If you have children, how much do you talk to them about the foods that they eat? A couple of weeks ago, The New York Times did a piece about kids who fear bad foods, mostly because their parents focus on them so much. I’ve been thinking about it ever since I read it.

I admit I talk a lot about food with my children. I don’t ban sugar from the house, but if they have one snack after school that has added sugar, then the next one has to be something like fruit, cheese or popcorn. I tell them that they’ve had enough sugar. Some parents, however, are taking what they will and will not allow their children to eat to extremes, and experts are beginning to wonder if this focus on healthy eating is unhealthy.

While scarcely any expert would criticize parents for paying attention to children's diets, many doctors, dietitians and eating disorder specialists worry that some parents are becoming overzealous — even obsessive — in efforts to engender good eating habits in children. With the best of intentions, these parents may be creating an unhealthy aura around food.

"We're seeing a lot of anxiety in these kids," said Cynthia Bulik, the director of the eating disorders program at the University of North Carolina at Chapel Hill. "They go to birthday parties, and if it's not a granola cake, they feel like they can't eat it. The culture has led both them and their parents to take the public health messages to an extreme."

I can see how this happens. My fourth-grader has anxiety over caffeine. At the beginning of third grade he had a two-month bout of insomnia. After a couple of weeks we were at our wits ends. I was so sleep deprived I felt like I had a newborn again. We started cutting things out of his diet – especially sugar and caffeine. After a while, the insomnia ended but the fact that perhaps it was caffeine that was keeping him awake stuck with him (the sugar part didn't, though).

Just last week, he was having trouble falling asleep and started to panic because he realized he had a Coke when he went out for pizza with my husband. In his panic he convinced himself that he was never going to get back to sleep, and we had a rough night.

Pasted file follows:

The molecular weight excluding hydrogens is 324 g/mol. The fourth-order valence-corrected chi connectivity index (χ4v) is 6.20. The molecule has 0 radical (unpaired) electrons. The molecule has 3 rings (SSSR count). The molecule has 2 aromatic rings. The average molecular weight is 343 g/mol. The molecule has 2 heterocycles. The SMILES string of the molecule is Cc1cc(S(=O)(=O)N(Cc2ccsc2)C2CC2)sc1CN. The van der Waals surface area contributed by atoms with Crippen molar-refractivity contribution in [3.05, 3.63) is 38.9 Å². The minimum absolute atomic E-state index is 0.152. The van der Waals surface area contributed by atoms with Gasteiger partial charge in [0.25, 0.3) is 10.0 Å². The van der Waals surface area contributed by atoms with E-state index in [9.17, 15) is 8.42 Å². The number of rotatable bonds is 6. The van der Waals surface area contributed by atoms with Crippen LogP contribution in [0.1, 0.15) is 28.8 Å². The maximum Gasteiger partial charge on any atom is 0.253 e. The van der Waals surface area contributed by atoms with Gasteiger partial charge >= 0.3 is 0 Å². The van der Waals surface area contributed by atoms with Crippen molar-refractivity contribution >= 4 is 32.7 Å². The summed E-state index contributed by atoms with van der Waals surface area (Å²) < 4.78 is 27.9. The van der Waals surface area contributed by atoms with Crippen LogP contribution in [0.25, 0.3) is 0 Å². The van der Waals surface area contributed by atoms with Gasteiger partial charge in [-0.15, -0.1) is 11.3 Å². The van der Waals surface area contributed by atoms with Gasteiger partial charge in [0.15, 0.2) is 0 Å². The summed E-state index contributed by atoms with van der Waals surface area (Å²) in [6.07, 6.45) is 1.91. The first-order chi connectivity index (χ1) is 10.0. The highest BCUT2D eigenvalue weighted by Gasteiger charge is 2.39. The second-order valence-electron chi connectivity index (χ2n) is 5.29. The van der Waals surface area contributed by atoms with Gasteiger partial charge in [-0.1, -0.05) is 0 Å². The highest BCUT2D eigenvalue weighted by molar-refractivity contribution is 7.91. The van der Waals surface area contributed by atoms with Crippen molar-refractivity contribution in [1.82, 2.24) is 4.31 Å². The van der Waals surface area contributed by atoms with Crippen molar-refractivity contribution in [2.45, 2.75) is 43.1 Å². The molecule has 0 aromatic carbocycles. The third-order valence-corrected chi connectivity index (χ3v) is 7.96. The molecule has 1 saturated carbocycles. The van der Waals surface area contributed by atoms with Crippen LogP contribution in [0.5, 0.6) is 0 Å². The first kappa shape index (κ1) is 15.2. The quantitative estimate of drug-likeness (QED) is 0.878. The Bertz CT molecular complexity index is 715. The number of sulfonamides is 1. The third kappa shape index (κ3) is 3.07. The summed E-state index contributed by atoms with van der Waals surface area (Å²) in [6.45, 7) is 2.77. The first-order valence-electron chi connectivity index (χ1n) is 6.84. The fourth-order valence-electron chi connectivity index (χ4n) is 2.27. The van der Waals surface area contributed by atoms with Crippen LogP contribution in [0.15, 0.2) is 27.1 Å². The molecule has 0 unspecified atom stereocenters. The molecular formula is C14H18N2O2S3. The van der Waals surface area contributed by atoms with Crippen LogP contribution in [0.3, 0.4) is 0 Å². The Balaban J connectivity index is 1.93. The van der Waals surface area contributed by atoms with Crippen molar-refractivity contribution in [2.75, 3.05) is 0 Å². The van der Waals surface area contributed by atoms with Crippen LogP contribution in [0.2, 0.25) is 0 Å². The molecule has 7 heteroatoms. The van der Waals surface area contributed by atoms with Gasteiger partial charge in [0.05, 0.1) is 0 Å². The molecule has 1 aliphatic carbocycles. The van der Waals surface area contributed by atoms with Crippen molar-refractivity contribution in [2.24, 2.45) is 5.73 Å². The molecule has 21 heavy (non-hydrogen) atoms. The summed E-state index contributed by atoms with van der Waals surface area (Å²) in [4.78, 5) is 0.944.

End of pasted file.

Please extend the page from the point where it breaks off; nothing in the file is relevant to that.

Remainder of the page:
There isn’t too much I can do about my son’s caffeine anxiety except learn from it. He’s getting older, and he’s going to have to make his own choices about what he eats when I’m not around to remind him of certain things.

I think it’s important that we teach kids to make good choices when they are away from us, but not to make them crazy about the choices. I’ve told my kids that if they are at someone else’s house and they are offered something they know I don’t serve in my home that’s it’s okay to have some if they want it. If they don’t, they need to say a polite “no thank-you.” They are never to tell someone, “I’m sorry my mom won’t let me have that because it’s unhealthy.” As far as birthday cake goes, let them eat it. And if they don’t want it, pass it over to mommy.

Kids have enough to worry about. We need to feed them good, healthy, whole foods when they are at home (and I’m good with throwing in the occasional treat), teach them about nutrition, and then let it go. To constantly harp on them about it will usually result in one of two things. Either they will worry like my son or the kids in the NYT piece and have food issues, or they may eat all of the junk they can get their hands on when they are away from us and have food issues.

How do you handle teaching your kids about good and bad food?

Image: opencontent 

Robin Shreeves ( @rshreeves ) focuses on food from a family perspective from her home base in New Jersey.

Let them eat cake
Is placing too much focus on healthy foods making our kids unhealthy?